Iowa Supreme Court's wrongful death ruling ignites abortion debate

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DUBUQUE, Iowa (KCRG TV-9) -- Parents in Iowa can sue for wrongful birth. That first of its kind ruling from the Iowa Supreme Court is stirring up emotions in the abortion debate.

Parents in Lee County filed a lawsuit against a Fort Madison hospital and with a gynecologist clinic. They say doctors failed to warn them about abnormalities on their child's ultrasound. Those abnormalities that might have prompted the parents to get an abortion.

In a 6 to 1 vote last week, the Supreme Court ruled with the parents saying can sue medical providers.

The case centers on a now 6 year old boy who was born with cerebral palsy and other disabilities that make it unlikely he'll ever walk or talk.
Proponents of the ruling say the wrongful birth amounts to medical malpractice. But critics say the ruling finds that some kids are better off dead.

Attorney Art Gilloon, is member of Dubuque County Right to Life board of directors.He's shocked and saddened by the Iowa Supreme Court ruling.

"The Iowa Supreme Court has said, a really happy, good baby who is now 6 years old can be killed before they are born if they're disabled. That's a really bad message," said Gilloon.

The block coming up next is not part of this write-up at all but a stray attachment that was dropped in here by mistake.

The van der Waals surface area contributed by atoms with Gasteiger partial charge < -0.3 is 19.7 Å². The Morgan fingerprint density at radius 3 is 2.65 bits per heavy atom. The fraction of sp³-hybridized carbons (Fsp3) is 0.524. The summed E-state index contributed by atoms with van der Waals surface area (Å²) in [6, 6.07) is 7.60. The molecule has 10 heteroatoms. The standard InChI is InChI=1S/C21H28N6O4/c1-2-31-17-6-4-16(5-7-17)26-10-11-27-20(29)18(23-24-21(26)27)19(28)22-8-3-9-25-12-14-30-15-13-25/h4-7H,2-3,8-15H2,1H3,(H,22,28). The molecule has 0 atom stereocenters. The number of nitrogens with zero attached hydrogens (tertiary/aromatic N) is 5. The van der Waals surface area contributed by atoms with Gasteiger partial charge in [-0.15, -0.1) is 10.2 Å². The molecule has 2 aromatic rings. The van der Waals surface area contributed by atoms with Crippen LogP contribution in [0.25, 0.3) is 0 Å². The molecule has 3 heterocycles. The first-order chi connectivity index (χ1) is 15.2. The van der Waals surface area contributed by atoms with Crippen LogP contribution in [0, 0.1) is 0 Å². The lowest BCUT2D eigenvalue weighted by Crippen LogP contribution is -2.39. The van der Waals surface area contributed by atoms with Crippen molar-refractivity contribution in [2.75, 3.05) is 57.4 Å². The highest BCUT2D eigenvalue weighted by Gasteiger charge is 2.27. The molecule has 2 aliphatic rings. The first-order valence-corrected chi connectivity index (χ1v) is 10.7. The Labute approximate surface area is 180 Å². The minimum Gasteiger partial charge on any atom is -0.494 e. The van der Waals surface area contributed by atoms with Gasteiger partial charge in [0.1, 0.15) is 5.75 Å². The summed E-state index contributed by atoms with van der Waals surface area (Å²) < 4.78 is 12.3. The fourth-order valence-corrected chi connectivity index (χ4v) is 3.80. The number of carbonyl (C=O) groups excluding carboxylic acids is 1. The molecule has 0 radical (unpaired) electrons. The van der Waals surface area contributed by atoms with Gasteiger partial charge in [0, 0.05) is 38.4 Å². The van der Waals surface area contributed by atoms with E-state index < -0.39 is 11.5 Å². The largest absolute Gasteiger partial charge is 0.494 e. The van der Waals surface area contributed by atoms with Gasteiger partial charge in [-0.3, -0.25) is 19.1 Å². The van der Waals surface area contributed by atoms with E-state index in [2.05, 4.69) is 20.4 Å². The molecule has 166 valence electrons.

According to court documents, the boy's mother Pamela Plowman says, after a 22 week ultrasound doctors said "everything was fine" even though doctors noticed the baby's head was abnormally small.
Plowman told the court, if she'd known of those abnormalities, she would have terminated her pregnancy. She cited the high medical costs and quality of life for her child.

Former Planned Parenthood board member and pro-choice activist, Ann Straley says the Supreme Court got this right because Plowman was denied her right to make an informed decision.

"This poor woman wasn't notified that there were abnormalities that should have been followed up on. This is negligence of the medical providers," said Straley.

But in a 1984 Iowa Supreme Court case, after a baby survived a botched abortion, the court ruled a parent cannot sue for the wrongful birth of a healthy baby.

"The only difference between that case and what they decided in this Plowman case is that if the baby is disabled you should have the right to sue," said Gilloon.

Gilloon believes the court's ruling will have a rippling effect.

"It slaps every disabled person, every Iowan who is disabled, in the face. It's a slap in the face to every disability rights organization to say that an unhealthy or disabled child born is better off dead,” said Gilloon.